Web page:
{Interview #10}: Christine Teo – Social Worker

Christine Teo, 37, is a Mental Health Social Worker and Founder of Generation 414. She achieved the Golden Key Award for academic excellence, won first prize in RMIT University’s Business Plan Competition 2015 and attained the Litmus Group Productivity Award.

This initiative is part of our 101 Paths to Success series of interviews to gain insight into how successful people came to do what they are doing, and enlighten parents that there is a vast array of occupations for our children to discover. Hopefully it might spark an interest in our children and youths to start their journey of discerning their life’s path.

Your qualifications

Masters in Social Work
Masters in Counselling
Graduate Diploma in Theology
Bachelor of Business Management
Diploma in Human Resource Management

Christine Teo

Describe your job

I support people living with severe and chronic mental illness with complex issues by providing a more coordinated system response to their mental health needs. I work closely with the client, carers and family by getting multiple sectors, services and support they may come into contact with to work in a more collaborative, coordinated and integrated way, ensuring the best possible outcome for their recovery.

In my work at Generation 414, we provide dignified employment and personal development opportunities for women affected by human trafficking. We offer skills training, educational support, and a long-term sustainable income channel through the online sale of bags and clothes handmade by the survivors of the sex industry.

Tell us about your career path

I started out in the corporate world as a consultant in one of the Big Fours. I loved the challenges the job offered and the money was great and I enjoyed my time there. However, after a while I started to question that there must be more meaning in life than this.

I regularly volunteered in mission trips and enjoyed the interactions I had with the communities that I worked with, so I made the decision to change my career and applied for a post-graduate course in the helping profession.

I was privileged to be granted a full scholarship so I quit my job, packed my bags and moved to Australia. It’s been 10 years now and I’ve never looked back.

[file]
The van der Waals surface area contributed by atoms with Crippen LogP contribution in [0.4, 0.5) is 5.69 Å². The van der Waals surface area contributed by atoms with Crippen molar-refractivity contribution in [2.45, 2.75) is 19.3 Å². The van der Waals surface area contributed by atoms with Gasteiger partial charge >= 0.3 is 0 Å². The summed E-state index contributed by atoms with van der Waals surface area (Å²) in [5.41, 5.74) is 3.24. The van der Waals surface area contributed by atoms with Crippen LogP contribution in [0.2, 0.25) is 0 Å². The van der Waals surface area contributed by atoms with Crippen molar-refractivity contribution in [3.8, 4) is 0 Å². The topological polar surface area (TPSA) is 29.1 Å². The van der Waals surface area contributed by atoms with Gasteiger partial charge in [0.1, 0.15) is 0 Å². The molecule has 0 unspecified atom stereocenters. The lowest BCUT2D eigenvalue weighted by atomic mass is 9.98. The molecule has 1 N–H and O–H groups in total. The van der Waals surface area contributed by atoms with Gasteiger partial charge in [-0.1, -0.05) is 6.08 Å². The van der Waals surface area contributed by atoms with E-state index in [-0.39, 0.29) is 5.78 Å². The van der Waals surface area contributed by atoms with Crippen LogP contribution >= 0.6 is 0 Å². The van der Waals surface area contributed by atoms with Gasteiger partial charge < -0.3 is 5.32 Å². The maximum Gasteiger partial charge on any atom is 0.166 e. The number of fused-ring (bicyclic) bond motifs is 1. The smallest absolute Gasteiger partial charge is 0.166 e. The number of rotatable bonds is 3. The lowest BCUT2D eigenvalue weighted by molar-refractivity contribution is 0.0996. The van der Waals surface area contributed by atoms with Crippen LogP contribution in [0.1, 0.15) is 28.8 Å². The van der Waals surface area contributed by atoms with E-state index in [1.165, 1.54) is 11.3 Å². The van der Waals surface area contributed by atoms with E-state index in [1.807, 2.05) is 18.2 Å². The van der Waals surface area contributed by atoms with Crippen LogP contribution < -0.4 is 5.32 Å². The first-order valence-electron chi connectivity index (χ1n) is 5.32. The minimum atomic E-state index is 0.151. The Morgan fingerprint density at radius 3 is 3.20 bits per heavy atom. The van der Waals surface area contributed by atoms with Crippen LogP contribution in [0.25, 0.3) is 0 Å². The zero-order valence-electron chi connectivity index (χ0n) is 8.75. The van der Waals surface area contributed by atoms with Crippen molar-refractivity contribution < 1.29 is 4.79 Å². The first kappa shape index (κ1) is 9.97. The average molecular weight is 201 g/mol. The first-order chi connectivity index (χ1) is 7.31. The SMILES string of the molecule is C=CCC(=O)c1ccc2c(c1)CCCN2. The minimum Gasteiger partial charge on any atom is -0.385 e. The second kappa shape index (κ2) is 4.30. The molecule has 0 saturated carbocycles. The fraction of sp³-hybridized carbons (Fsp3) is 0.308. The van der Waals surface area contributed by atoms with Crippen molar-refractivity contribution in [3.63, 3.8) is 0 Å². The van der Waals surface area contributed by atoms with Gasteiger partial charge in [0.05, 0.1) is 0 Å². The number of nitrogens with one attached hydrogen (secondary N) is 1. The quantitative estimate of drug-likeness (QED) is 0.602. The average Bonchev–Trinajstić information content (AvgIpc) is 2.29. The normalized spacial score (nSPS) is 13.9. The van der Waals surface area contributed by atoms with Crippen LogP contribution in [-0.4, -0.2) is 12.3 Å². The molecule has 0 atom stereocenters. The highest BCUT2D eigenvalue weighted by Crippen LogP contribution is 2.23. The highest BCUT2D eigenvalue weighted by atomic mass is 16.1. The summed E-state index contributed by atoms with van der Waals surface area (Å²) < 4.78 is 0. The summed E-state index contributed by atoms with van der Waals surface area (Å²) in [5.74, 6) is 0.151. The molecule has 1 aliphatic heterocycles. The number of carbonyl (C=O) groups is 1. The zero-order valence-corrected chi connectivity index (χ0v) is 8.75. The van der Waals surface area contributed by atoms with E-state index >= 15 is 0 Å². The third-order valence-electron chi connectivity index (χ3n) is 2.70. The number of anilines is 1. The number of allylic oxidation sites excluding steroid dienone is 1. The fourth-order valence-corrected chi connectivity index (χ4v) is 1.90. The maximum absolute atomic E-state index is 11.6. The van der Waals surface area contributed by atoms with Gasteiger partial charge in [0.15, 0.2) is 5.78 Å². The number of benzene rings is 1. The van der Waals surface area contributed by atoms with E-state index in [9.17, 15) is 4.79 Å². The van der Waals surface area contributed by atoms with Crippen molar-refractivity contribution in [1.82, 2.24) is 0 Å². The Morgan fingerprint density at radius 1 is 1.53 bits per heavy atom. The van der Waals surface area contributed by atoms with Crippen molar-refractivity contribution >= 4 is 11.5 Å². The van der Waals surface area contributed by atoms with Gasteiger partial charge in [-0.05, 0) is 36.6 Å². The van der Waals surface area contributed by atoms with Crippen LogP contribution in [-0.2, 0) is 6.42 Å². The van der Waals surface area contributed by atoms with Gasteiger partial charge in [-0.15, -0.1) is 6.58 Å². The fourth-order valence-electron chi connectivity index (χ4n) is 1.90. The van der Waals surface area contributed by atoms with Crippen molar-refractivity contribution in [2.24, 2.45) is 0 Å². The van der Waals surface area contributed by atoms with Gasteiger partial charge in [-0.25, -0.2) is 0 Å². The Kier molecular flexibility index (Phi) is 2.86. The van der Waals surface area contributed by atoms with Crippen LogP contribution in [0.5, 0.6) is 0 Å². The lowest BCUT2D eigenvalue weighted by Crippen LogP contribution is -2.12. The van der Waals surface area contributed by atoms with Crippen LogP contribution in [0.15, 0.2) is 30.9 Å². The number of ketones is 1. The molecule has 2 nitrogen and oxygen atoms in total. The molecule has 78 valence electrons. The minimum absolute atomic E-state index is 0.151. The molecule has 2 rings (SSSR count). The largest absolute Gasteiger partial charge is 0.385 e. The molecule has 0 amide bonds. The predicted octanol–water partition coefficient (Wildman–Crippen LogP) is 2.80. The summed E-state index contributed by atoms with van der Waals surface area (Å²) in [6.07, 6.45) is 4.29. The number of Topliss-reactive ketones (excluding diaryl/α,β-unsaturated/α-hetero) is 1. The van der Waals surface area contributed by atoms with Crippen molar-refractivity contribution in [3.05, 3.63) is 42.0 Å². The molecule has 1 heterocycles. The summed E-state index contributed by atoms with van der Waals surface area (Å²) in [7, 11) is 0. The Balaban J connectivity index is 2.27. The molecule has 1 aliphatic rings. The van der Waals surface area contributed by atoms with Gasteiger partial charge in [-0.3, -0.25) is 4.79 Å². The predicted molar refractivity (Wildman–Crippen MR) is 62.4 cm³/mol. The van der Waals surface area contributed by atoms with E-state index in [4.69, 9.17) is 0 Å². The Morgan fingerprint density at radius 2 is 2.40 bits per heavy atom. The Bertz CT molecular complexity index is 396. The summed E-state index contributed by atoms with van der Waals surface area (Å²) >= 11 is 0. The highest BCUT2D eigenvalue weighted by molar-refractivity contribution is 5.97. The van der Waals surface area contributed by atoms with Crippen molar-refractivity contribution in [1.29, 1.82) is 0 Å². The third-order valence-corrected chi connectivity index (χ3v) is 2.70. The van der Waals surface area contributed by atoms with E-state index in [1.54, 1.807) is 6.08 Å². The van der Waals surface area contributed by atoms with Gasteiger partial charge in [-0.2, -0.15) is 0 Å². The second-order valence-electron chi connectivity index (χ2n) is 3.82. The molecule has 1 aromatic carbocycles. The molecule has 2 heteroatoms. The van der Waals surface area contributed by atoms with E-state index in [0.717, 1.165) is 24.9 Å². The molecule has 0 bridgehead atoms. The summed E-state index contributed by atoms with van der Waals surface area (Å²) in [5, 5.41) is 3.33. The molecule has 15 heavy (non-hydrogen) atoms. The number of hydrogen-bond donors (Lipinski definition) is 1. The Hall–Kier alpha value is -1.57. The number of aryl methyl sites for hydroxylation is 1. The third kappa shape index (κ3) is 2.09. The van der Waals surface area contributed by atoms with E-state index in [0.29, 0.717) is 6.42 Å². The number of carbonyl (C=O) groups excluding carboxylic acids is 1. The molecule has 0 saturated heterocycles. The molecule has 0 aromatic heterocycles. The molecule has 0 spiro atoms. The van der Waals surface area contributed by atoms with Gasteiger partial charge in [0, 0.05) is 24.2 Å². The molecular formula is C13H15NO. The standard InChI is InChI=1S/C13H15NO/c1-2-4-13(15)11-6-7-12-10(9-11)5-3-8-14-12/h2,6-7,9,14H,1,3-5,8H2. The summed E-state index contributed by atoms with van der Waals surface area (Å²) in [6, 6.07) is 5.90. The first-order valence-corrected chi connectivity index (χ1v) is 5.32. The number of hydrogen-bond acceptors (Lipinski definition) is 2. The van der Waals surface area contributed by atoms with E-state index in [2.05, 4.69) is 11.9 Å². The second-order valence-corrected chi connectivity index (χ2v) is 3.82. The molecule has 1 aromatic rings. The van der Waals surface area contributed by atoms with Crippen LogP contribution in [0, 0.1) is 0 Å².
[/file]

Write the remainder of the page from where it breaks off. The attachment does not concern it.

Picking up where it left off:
How did you find your passion?

I have always enjoyed helping people. My parents, being traditional Chinese Singaporeans, are not very supportive of my career move. It’s been 10 years and they are still trying to convince me to go back to the corporate sector so that I can “make more money”, and to “give up my ideals”. I am very blessed that I had a grandmother (who has since passed on) who was the kindest, most selfless role model.

I had the value instilled in me that there is so much more to life than making lots of money which you cannot bring into your grave anyway. I am glad I listened to that advice instead and have never been happier. The satisfaction and fulfilment I get out of being able to be a positive impact on the lives of others is priceless!

Which aspect of your job gives you the most satisfaction?

I find it a huge honour and privilege that I have been given the most broken and fragile of people (mental health clients or survivors of trafficking) to journey life with, to walk alongside them, to care for and support them in their journey of recovery to make a better life for themselves.

What does success mean to you?

Success to me is when I work myself out of a job! When the person I have journeyed life with comes and tells me, “Thank you for all that you have done for me. I don’t need your help anymore because I can do life on my own now.” That is the  best thing a social worker can ever hear.